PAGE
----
Native Press to be preserved for future generations

Sarah Carr-Locke, Rob Ouellette, Erin Suliak, Jaysi Catholique, and John MacDonald ADM for ECE.

The first Indigenous media of the North, The Native Press will be preserved and made publicly available for future generations.

That is the basis of today’s special announcement from the Native Communications Society of the NWT and Department of Education Culture and Employment.

“Today is a special day, finally we have found a partner we can trust to preserve and share our story, and the history of the Native Press,” said NCS NWT board chair Jaysi Catholique on Thursday.

Catholique was joined by NCS CEO Rob Ouellette and several key staff from the GNWT department of Education, and the NWT Archives.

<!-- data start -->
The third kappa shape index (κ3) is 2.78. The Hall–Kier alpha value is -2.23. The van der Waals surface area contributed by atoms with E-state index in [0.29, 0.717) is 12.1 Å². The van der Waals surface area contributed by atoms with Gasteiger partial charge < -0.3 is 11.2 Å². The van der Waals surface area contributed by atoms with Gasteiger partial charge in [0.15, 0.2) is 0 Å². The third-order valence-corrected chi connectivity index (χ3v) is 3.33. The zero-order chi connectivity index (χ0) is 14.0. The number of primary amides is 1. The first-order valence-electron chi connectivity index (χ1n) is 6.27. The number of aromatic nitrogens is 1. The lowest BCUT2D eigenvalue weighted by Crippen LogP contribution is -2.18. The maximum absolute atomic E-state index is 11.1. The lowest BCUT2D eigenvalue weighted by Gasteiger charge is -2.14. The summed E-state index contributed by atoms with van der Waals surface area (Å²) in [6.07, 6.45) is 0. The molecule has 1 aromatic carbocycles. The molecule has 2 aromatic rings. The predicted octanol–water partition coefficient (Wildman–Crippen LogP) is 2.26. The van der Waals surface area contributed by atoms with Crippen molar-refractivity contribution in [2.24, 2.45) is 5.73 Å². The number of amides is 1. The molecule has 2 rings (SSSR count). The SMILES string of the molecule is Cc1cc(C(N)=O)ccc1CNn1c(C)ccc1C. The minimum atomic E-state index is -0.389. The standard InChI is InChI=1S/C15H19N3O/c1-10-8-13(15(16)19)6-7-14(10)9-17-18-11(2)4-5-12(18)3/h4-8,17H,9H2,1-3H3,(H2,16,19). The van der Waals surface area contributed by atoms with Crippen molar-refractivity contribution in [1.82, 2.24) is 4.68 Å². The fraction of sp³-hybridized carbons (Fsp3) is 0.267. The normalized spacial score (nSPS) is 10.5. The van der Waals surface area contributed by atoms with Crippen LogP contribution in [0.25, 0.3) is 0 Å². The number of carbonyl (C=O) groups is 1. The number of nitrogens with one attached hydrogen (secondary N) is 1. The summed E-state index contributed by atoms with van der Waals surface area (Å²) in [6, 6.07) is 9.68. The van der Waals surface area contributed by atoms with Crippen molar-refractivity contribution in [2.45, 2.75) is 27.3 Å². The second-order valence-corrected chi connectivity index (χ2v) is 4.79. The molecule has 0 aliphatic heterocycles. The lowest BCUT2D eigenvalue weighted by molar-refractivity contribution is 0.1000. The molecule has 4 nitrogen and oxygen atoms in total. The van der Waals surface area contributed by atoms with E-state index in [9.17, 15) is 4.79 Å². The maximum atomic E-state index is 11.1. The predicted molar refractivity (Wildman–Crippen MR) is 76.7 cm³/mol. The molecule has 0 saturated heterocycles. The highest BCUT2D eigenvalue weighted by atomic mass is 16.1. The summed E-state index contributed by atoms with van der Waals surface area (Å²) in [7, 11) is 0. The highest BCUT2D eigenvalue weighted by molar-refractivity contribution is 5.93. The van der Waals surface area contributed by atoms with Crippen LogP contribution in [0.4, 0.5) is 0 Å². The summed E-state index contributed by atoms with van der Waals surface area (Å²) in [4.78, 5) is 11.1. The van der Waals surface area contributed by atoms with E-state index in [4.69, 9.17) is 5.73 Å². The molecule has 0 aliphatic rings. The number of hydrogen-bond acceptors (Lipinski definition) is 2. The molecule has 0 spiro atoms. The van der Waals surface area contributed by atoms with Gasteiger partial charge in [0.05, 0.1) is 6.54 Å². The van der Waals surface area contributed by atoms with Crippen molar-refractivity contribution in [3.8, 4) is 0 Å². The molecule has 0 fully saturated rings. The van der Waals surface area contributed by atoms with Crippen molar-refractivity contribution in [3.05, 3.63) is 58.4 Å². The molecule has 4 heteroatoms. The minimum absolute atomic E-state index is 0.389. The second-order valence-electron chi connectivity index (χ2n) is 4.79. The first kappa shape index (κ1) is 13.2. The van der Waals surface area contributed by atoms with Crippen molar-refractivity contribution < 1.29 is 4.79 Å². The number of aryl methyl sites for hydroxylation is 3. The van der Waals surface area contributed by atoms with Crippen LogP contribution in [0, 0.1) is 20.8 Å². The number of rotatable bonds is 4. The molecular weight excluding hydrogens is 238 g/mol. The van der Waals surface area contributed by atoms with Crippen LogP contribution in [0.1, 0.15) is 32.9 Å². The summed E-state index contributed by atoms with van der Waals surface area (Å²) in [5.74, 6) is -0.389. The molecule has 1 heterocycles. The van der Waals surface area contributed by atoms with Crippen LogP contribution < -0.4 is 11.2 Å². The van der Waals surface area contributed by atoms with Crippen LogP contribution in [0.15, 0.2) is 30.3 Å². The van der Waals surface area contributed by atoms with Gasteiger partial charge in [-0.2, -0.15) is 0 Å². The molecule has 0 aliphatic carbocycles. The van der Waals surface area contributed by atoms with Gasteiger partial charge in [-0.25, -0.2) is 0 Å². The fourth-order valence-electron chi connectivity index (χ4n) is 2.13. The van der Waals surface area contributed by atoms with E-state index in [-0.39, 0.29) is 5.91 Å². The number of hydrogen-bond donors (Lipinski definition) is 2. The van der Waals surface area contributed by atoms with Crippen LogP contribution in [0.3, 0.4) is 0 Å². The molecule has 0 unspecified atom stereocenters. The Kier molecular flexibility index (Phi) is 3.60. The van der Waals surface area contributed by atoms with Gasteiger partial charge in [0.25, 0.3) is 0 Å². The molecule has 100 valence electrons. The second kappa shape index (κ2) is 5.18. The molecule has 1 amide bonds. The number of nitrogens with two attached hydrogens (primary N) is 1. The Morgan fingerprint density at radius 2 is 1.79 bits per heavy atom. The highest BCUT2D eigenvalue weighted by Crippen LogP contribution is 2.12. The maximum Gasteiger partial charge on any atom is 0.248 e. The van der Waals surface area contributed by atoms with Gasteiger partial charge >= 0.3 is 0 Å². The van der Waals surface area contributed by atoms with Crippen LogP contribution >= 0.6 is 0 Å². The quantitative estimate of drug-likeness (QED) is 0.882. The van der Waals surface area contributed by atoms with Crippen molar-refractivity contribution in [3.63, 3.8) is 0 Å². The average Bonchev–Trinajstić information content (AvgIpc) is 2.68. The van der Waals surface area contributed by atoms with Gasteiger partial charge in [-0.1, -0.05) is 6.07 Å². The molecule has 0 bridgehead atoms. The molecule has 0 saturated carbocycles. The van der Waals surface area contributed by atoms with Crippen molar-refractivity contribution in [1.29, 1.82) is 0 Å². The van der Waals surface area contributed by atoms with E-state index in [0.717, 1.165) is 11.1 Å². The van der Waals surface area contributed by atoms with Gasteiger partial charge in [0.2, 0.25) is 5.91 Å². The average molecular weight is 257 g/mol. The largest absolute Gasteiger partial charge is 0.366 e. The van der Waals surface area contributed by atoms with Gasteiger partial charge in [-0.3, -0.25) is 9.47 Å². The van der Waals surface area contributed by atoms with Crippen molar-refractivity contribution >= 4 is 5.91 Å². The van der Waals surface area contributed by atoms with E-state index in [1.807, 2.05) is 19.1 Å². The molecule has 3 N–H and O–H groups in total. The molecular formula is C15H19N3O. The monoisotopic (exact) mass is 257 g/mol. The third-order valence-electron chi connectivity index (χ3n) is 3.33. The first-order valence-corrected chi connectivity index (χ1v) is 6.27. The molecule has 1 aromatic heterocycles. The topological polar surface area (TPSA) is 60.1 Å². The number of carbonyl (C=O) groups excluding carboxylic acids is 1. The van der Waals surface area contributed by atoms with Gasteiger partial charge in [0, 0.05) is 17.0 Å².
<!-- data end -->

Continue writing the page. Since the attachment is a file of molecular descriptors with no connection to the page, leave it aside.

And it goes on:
Part of the donation from NCS to the Prince of Wales Northern Heritage Centre, includes over 200,000 photos spanning from the 1970’s until 1992.

Territorial archivist Erin Suliak described the photo collection that’s included in the donation of materials as a “treasure trove.”

“The people that worked at Native Press were passionate about what was happening and sharing the news and making people aware of what was going on at that time,” she added.

The work begins to identify the location of the photos, the Dene photographers and their subject matter.

About the Author

Josh Campbell
Campbell is back as the host of the new CKLB Morning show the Breakfast Club. Before moving north in 2007, he graduated from Loyalist College's Broadcast Journalism Program.

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